Of course, our own enthusiasm can trigger our overactive imagination and possibly our libido. Sometimes, we can be so eager to be in the throes of a romance, to be getting attention, to have possibilities with someone, that we end up getting high on our own supply. Of course, it’s not that we shouldn’t be enthusiastic about dating (Eau de Cynicism and Skepticism aren’t attractive) but it’s where the enthusiasm comes from – the possibility of abandoning ourselves and our own lives for the promise of someone we don’t really know yet. When we’re high on the possibilities, we like ourselves more than usual, we have an extra spring in our step, and everything that happens in the relationship gets correlated into more possibilities – even if they’re unrealistic.
Sometimes we’re so enthusiastic that we don’t remember a date or our interactions with a person as accurately as we focus on the things that make it easy to maintain an illusion and our ‘high’. We remember things ‘differently’. It’s the very simple reason why when we wake up in a less than attractive relationship and wonder how the hell we got there and play the relationship back in our mind, we suddenly spot the code red flags. Sometimes we’re so carried away that our hopes and expectations for a relationship and a person don’t really have any basis in what’s happening in reality.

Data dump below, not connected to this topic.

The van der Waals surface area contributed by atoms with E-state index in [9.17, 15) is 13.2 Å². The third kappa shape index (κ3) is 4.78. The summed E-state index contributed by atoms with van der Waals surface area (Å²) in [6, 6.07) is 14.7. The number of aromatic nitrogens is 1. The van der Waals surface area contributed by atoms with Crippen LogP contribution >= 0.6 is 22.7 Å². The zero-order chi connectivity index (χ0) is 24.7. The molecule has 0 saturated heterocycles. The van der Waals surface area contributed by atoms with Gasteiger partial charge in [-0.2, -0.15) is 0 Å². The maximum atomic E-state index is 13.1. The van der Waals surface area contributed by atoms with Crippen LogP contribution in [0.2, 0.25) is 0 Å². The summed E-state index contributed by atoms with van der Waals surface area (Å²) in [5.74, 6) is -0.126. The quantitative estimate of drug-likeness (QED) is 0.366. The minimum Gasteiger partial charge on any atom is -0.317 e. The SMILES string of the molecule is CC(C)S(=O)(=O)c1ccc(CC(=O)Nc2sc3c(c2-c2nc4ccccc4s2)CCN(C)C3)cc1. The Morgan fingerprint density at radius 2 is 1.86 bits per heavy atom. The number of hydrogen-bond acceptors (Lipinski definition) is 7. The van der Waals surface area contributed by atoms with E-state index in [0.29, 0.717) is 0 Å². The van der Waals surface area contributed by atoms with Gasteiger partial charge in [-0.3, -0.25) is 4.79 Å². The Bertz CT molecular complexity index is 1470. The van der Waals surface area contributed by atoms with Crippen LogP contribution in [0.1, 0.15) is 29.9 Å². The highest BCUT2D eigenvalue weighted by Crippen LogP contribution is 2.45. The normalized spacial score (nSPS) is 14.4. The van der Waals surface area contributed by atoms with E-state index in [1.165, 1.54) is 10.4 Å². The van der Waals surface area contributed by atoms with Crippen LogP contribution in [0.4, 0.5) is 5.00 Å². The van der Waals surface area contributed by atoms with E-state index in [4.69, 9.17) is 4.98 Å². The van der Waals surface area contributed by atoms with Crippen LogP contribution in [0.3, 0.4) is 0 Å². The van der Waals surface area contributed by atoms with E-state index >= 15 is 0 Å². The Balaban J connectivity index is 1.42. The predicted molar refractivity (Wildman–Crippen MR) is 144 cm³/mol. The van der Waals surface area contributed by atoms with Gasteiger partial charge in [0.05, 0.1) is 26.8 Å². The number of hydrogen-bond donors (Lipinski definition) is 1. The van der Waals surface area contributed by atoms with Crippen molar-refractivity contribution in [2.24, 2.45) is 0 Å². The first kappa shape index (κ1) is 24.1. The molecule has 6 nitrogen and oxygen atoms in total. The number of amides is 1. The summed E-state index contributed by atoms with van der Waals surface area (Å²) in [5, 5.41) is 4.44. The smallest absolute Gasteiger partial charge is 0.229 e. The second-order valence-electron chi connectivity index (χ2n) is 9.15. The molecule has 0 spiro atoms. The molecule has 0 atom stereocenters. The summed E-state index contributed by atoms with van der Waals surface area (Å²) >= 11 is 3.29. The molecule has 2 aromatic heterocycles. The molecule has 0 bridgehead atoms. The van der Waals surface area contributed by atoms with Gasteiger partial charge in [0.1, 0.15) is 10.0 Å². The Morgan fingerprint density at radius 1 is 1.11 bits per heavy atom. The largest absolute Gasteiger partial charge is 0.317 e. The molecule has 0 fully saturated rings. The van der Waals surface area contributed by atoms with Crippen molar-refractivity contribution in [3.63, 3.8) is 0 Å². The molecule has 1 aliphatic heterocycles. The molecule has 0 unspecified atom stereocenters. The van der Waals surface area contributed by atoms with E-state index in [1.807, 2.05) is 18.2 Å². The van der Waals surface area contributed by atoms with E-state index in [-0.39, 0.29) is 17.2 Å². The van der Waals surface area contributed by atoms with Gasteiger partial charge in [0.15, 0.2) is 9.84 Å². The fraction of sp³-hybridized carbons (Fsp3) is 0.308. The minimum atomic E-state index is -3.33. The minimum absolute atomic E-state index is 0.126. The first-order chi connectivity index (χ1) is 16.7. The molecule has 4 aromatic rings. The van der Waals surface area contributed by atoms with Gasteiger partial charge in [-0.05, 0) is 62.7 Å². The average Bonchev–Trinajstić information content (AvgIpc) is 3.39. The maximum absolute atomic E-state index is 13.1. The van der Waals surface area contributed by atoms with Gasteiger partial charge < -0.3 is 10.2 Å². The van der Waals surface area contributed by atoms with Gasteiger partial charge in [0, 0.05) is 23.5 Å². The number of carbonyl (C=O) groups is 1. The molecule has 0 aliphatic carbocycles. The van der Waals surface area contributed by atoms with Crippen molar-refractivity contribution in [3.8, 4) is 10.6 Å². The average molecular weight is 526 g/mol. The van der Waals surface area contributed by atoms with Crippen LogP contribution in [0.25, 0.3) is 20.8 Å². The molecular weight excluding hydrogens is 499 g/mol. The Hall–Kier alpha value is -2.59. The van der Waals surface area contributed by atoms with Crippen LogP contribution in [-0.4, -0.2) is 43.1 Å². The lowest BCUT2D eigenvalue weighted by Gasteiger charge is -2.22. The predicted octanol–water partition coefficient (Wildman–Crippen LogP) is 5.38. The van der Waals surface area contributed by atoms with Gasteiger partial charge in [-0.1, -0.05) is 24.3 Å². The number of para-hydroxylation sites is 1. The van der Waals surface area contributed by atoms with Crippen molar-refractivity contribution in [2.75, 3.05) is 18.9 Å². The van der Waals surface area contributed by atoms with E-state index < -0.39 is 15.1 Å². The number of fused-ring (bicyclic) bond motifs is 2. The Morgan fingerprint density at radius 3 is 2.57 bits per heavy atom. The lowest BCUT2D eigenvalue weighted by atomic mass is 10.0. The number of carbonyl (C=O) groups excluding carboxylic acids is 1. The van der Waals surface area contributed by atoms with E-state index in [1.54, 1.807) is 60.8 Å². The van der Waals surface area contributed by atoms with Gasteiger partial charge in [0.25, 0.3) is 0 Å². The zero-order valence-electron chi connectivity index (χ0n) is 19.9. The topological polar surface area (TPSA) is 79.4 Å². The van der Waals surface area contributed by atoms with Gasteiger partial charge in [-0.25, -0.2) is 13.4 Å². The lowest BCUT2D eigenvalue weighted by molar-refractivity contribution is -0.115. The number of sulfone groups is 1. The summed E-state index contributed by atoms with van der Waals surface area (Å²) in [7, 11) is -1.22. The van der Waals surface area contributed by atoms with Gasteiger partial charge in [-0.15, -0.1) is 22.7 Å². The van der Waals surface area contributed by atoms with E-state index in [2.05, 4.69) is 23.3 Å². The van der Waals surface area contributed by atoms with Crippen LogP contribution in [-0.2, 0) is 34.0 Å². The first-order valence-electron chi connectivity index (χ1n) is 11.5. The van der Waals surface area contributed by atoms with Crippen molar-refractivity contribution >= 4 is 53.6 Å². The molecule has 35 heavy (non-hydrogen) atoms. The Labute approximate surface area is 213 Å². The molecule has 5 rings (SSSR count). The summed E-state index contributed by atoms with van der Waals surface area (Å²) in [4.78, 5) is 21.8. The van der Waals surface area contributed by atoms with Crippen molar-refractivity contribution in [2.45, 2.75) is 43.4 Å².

When we get enthusiastic about someone because they look like someone who we’re attracted to or they have certain characteristics, qualities and values, we can fall into the trap of over-correlating that information which is where our minds end up filling in the gaps and ‘mocking up’ a person who possesses other qualities, characteristics and values. They go from being a tin can to a rocket launching into the skies.
If we are not as aware and mindful as we could be, we can also be caught out by the hallmarks of a relationship (sleeping together over a period of time, time itself passing, plans being made, meeting friends, our feelings and expectations increasing) because we don’t realise that the landmarks (commitment, shared values, progression, balance, consistency and intimacy) are absent. Let us not forget the ‘awe’ and ‘fondness’ – awe makes us operate those special effects where we inflate someone else whilst putting them on a pedestal to look back down on us. Along with fondness, we like to use them to see people in the ‘best light’ which is really us just projecting our imaginations and sometimes what we want people to think about us. We forget that the best light is reality and that we only need to do special effects for people who only seem to ‘work’ in our imaginations.
It’s not that we need to ‘kill’ our imaginations, it is more that our ‘accounting system’ doesn’t kick in and start reconciling reality with our imaginations. By the time we start to consider this or something bad happens, you may be too heavily invested in what may be a partial or total falsehood. It is our job to take responsibility for ourselves seriously and do the due diligence and to put as much effort into keeping our feet in reality as possible. Yeah it might not be as ‘exciting’ but it certainly paves the way to a happier, more fulfilling, authentic experiences, which no amount of special effects can recreate.